Microsoft Set to Debut New Vista OS Features, Graphics Software
A potential Flash-killer and better ways for Microsoft's development community to collaborate are among the topics the company is expected to highlight at its Professional Developers Conference this week, according to analysts who follow the software giant.
The PDC, which starts Tuesday in Los Angeles, is Microsoft's biennial meeting for its development community, and typically provides developers with code samples of the company's major new and upcoming product releases. With both SQL Server 2005 and Visual Studio 2005 due to ship on November 7, developers can expect to see nearly finished versions of these products at the show, analysts say.
A new tool set for graphics and animation, code-named Sparkle, also is widely expected to be demonstrated at the conference, analysts say. Though Microsoft remains mum on the details, word on the street is that Microsoft will demonstrate the software, expected to be similar to Adobe Systems' multimedia development tools such as Flash.
Tool Deemed 'Impressive'
Rikki Kirzner, a partner with research firm Hurwitz & Associates, says she has seen a preview of Sparkle. Though she is not at liberty to disclose specific features, she says she is "very impressed" with the tool, which "takes the good elements from" Adobe graphics- and animation-building tools to give Microsoft developers similar capabilities.
Now that the next version of the Windows operating system, Windows Vista, is in its first beta release, that product will be a major focus of the show, says Rob Enderle, principal analyst with the Enderle Group in San Jose, California. "Developers will see Vista in its glory," he says.
Because the Vista feature set has not been completed, Microsoft will likely use the PDC to showcase some of the as-yet-undisclosed functionality of the upcoming OS, Enderle says. Elements of Windows Vista's next-generation GUI (graphical user interface), which is not a part of the first beta, will be demonstrated at the PDC and will likely be handed out to developers so they can begin experimenting with it, he says.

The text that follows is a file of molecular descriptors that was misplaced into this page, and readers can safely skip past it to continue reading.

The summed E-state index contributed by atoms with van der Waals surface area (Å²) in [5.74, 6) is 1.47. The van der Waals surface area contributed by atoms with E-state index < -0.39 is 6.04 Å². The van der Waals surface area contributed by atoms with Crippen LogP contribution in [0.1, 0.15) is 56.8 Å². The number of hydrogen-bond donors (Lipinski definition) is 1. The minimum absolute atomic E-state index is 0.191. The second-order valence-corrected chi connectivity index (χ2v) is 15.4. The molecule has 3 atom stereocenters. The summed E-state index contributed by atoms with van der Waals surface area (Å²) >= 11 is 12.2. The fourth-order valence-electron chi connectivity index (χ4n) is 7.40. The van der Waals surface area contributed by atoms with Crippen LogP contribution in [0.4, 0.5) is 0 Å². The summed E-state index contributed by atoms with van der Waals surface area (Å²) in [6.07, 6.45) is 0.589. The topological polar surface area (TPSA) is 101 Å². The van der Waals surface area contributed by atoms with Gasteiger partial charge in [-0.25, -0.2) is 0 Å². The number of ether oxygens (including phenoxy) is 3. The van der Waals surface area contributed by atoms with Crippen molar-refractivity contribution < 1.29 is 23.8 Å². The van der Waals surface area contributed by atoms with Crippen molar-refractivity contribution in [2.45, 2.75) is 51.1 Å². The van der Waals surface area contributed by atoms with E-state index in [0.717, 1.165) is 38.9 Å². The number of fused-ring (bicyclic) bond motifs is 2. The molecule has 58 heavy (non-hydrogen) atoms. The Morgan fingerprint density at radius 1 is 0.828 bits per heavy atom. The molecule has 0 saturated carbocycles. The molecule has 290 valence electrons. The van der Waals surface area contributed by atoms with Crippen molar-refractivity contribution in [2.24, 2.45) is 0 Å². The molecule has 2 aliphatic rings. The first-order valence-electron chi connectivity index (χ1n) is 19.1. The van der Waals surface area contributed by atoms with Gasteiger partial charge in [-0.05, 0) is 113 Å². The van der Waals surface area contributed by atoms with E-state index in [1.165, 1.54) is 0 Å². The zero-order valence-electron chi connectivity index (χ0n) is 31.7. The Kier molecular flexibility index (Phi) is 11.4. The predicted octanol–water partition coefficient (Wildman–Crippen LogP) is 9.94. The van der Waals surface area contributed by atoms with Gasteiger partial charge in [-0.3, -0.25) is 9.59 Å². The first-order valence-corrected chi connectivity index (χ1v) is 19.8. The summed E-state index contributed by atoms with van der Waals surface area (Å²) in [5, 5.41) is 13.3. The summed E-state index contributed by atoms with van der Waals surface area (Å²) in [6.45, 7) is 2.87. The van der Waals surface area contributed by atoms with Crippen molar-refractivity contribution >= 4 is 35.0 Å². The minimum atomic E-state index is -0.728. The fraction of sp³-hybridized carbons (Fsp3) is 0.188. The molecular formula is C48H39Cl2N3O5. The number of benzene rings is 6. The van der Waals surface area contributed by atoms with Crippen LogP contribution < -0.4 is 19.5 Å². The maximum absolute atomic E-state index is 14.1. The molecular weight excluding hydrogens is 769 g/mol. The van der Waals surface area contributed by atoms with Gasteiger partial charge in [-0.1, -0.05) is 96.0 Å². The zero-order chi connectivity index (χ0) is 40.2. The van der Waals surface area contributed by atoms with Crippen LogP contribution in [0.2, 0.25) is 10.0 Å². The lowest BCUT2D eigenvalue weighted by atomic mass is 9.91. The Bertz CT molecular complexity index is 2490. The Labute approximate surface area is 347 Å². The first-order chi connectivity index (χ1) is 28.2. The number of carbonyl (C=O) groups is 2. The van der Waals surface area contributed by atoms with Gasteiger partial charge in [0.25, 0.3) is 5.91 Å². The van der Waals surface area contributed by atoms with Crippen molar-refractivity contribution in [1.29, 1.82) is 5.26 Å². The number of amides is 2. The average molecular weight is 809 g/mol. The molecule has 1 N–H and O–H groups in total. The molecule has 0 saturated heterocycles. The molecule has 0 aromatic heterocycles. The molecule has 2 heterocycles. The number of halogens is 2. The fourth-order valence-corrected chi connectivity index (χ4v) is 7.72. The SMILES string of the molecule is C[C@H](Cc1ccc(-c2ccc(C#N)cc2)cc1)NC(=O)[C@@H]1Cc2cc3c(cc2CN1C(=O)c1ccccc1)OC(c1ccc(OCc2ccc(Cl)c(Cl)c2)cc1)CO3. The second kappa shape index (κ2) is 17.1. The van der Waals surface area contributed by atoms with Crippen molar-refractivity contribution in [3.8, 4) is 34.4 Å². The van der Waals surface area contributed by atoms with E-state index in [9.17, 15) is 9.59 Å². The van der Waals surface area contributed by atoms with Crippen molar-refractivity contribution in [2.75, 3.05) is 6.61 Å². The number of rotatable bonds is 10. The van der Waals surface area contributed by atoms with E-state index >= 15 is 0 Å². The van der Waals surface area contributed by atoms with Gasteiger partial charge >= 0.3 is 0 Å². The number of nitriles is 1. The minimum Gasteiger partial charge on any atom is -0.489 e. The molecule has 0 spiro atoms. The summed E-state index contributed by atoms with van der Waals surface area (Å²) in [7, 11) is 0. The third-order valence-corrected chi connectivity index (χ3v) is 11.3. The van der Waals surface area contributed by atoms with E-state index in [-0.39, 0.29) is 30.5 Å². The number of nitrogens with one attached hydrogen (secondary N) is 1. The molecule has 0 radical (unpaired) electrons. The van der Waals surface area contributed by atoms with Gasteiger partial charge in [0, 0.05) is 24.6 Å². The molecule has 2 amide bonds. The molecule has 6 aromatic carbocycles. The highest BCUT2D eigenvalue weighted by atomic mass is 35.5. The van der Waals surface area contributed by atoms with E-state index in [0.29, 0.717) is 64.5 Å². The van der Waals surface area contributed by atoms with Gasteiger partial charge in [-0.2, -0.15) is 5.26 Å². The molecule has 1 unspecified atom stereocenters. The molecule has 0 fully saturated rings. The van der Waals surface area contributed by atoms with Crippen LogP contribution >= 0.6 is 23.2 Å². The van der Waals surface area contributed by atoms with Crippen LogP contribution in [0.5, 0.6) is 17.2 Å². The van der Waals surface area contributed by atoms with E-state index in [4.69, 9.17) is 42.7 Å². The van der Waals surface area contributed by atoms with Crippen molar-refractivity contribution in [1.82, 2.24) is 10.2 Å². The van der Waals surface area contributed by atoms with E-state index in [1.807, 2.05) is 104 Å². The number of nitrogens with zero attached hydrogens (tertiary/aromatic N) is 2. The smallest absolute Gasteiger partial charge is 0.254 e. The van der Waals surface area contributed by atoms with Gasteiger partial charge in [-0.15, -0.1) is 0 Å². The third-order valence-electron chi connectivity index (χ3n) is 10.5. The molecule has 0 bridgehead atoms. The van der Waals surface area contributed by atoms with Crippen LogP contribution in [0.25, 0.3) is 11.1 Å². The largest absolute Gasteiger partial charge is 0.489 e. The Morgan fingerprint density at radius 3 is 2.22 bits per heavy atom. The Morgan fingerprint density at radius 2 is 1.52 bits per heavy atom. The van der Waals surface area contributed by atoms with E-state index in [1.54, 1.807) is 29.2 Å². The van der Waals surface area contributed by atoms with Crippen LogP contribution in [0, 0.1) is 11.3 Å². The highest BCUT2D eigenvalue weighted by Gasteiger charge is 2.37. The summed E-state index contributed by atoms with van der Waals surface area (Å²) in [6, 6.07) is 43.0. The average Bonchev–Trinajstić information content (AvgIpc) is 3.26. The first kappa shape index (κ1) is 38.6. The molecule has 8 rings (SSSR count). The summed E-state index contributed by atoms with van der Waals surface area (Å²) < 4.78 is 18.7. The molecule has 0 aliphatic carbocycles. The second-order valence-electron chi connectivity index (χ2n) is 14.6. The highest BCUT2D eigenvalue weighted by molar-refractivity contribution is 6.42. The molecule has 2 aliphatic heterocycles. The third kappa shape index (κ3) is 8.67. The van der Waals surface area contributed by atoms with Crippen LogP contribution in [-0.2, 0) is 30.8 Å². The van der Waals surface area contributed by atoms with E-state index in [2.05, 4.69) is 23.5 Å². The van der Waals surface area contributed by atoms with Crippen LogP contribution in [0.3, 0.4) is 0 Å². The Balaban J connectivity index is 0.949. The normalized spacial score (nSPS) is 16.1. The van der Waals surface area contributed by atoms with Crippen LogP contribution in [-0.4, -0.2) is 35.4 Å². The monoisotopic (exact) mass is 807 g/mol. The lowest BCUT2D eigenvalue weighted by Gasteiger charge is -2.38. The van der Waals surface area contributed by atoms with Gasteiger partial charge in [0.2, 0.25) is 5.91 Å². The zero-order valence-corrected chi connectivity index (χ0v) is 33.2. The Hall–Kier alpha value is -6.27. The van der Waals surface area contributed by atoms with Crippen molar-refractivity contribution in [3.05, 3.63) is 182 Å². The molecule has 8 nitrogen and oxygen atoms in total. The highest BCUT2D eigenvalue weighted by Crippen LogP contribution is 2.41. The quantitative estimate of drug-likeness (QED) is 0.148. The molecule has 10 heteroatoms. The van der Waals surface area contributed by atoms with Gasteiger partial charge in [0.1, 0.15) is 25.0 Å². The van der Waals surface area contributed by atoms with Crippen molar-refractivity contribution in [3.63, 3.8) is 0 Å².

Microsoft also will display a new sense of friendliness toward its development community, with news that shows the company has done "some serious thinking" about how to solve developer issues in ways that really benefit its customers and overall development community, Kirzner says.
"If you listen to Microsoft [at the PDC], you'd think you were talking to a Java company," she says. "The Java guys have always been about 'How do I make it better for the developers, how do I get them to work together more seamlessly?' Microsoft has always been, 'Here it is, deal with it and let us know when you find all the bugs.' This is a different take for them."
Kirzner added that Microsoft's new strategy is most likely meant to counter open-source efforts such as the Linux operating system and Eclipse, an open-source development platform introduced by IBM several years ago that has caught on widely among Java tools vendors.
"If you look at the mass migration toward Linux and Eclipse, how does Microsoft counter that?" she says. "They counter it by creating an environment that is as equally friendly and opportunistic for its developers."
MSN on the Agenda
Last week, Microsoft acknowledged that at the PDC it would release several APIs (application programming interfaces) to help developers build new applications, and that it would also debut features for search, instant messaging, and mapping products from its MSN division. Microsoft is playing catch-up to Google and Yahoo in the search and mapping tools arena in particular, so the Redmond, Washington, firm is looking to leverage its significant development community to promote adoption of products such as MSN Search and MSN Virtual Earth.
Microsoft also this week will probably shed more light on how its purchase of Ray Ozzie's Groove Networks will fit into its product road map, Enderle says.
In March, Microsoft purchased Groove, a company founded by Lotus Notes brainchild Ozzie, but the software giant but has not fully disclosed exactly how Groove's collaboration platform will fit into its portfolio.
Microsoft executives have said the company will use Groove technology and Ozzie's role as Microsoft chief technology officer to enhance the collaborative capabilities of products such as Office and SharePoint Portal Server.
"Microsoft has always been light on the collaborative side," Enderle says. "It's about time they show what Groove is going to turn into at Microsoft."